“Her eyes had adjusted, and the light was that of another country.”
Durban North, 1997. Following two shocking and insidious incidents of violence, nineteen-year-old Mary Da Costa is flying to Auckland ahead of her parents to make a new start. She is riddled with reservations – New Zealand is where her late brother was supposed to move – and all she really wants to do is keep to herself and work on her art.
On arrival, Mary comes under the wings of the South African ex-pat community, struggling with its own tensions between homesickness and belonging. Finding work at a local dairy, she meets self-appointed Māori leader Nepukaneha Cooper – Buck, as he’s better known. He and his family have some history with these rugby-mad lovers of apartheid, even more now that they’re encroaching on his turf. If only he had the means to fight them off and realise his life-long dream of establishing a marae on the beautiful strip of coast he has always called home.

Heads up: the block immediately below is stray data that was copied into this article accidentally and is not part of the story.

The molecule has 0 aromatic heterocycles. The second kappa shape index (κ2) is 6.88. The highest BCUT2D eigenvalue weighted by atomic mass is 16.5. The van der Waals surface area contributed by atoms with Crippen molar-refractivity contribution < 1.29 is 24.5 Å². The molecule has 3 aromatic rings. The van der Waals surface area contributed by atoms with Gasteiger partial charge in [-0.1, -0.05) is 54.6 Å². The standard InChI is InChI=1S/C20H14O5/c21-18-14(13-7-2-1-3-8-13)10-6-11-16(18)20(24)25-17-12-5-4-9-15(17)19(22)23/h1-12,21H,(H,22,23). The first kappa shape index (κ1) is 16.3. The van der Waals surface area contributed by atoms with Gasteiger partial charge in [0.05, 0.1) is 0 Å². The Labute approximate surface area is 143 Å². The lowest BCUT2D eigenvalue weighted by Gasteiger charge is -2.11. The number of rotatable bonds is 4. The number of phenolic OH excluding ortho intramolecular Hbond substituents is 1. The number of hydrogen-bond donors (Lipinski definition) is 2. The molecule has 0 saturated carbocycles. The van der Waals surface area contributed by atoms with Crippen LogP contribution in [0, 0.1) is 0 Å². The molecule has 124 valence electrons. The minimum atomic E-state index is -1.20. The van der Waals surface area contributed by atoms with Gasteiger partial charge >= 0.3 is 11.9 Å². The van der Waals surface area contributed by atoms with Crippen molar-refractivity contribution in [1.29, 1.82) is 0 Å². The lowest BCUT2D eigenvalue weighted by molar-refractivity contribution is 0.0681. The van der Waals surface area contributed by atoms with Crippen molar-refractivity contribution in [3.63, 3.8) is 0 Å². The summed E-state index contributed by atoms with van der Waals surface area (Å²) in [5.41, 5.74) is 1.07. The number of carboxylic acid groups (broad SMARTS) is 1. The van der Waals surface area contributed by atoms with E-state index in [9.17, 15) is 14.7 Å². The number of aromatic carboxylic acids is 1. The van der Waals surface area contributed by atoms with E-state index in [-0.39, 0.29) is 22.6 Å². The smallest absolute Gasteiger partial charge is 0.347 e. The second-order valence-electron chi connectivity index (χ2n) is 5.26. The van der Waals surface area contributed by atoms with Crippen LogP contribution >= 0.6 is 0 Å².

Meanwhile, adrift between past and present, Mary is forced to dig deep in order to find her own truths and place in the world.
Nick Mulgrew’s long-awaited debut novel – of grand metaphors, silences, absences, and two cities and countries in flux – is a delightfully innovative, surprising, and warm-hearted meditation on family, loss, and home, as well as a deft examination of dislocation, dispossession, and the cultural blind spots of two very different (and in some ways similar) communities.
Publication date: May 2021
About the author:
NICK MULGREW was born in Durban in 1990. He is a Mandela Rhodes Scholar, the recipient of the 2016 Thomas Pringle and 2018 Nadine Gordimer Awards, and the director of the award-winning poetry press, uHlanga.
Raised in Durban North and Orewa, he currently lives in Edinburgh, and is a PhD candidate at the University of Dundee. A Hibiscus Coast is his fourth book, and first novel.